When Lieutenant Colonel Christine Kurzow awakens in a hot, dusty field hospital in the burning desert of Iraq, the first words she hears are those of General F. Aaron: Dying for a reason is a good reason to live, Colonel. A strange comment, and one that opens the door to a perverted, powerful, and deeply disturbing book that reaches into the mind, distorting science, religion, belief, and the basic tenants of the human concept of the afterlife.

Kurzow is crippled by guilt after the loss of eleven of those under her command – a loss that could have been prevented if she had taken one shot – a shot which would have killed a child, but saved her team. A rising star in the Army hierarchy, Kurzow’s misjudgment, and subsequent suicide attempt, is a public relations nightmare for the Army, one that is quickly swept under the rug. No punishment attached, rather a Medal of Honor awarded by the military machine. No punishment from her peers, but a deadly degree of self-punishment in the form of a sharp blade, and a massive number of pills. Now, she is pulled back from the brink and pushed into a secret military unit. A unit that accomplishes the impossible – communication with the dead. The only problem? One must die that many may live.

What is most terrifying about Stewart’s tale is just how clearly I could see in my mind’s eye everything that was happening, in grotesque detail. And how horrific the religious visions of the afterlife really are. For, the method the group uses to track down the killers and terrorists in the afterlife is based on religious beliefs – the sharing of the Terminal’s beliefs with those of the person they seek in the afterlife.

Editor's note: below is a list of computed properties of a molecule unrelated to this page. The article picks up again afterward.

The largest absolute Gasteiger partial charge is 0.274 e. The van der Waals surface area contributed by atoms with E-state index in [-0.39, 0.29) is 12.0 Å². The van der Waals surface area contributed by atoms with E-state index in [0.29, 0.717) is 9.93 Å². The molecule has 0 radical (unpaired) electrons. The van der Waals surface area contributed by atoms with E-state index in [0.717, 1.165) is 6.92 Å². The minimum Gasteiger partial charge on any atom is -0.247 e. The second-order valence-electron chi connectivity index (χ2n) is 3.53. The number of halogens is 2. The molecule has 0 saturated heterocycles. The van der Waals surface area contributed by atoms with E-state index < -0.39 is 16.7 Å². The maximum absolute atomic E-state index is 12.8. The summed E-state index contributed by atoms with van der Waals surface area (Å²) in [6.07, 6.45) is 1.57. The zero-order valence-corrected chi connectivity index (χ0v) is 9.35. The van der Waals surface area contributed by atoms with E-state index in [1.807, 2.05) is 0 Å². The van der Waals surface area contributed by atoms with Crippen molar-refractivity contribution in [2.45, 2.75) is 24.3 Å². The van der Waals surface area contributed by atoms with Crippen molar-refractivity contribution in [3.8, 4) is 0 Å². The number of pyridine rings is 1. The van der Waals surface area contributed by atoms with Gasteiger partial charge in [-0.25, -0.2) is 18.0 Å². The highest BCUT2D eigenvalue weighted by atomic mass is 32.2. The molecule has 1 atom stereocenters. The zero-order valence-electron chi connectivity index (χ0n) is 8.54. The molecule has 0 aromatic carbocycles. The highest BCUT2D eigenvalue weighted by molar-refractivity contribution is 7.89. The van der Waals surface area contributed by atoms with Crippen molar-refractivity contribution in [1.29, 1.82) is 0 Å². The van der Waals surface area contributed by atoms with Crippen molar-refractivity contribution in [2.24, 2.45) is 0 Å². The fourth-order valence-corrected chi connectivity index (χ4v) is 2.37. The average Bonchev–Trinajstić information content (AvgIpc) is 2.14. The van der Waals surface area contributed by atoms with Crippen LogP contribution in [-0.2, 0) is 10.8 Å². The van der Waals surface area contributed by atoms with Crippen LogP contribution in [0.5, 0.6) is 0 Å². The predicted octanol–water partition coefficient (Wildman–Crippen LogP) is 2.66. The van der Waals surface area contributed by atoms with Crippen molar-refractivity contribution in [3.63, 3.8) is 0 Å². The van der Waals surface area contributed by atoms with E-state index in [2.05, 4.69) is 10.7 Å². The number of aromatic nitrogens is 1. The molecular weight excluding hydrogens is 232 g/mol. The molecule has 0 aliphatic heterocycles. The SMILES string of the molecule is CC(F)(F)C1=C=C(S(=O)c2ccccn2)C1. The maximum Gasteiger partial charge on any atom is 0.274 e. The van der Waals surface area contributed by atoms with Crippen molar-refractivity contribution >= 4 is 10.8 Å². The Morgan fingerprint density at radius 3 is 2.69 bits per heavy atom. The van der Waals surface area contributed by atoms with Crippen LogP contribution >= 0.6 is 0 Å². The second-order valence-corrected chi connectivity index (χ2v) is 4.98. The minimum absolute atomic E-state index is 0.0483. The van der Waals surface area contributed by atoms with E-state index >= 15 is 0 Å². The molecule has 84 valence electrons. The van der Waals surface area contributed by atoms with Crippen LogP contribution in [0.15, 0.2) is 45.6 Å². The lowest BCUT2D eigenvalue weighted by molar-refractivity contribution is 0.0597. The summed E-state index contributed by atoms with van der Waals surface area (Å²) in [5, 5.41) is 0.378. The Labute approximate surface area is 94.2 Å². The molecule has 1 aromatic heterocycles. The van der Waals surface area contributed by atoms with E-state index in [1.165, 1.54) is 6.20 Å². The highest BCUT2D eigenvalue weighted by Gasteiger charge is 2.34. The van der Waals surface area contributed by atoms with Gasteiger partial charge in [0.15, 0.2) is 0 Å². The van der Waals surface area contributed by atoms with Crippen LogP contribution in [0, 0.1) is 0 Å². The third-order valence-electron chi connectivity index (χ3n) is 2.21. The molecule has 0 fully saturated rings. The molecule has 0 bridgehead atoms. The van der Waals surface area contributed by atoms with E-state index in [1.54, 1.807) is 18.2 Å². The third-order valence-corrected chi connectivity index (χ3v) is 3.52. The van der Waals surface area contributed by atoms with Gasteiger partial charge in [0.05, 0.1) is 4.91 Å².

Can Christine gain her redemption by her own death? She will be given the chance – but before she can reach for salvation, she must handle the euthanizing of the Gnostic monk, Charlie. For Charlie is an expert on Hillar the Killer, a psychopathic mass murderer with a minimum of eighty kills under his belt. Charlie not only shares Hillar’s religion, but also understands the depths of Hillar’s psychopathy. Charlie must find Hillar in the afterlife – the lives of eleven kidnapped children depend upon him. And when an incompetent, glory hound cop blunders what should have been a simple shot, killing the killer, Charlie the monk must die in order to save them.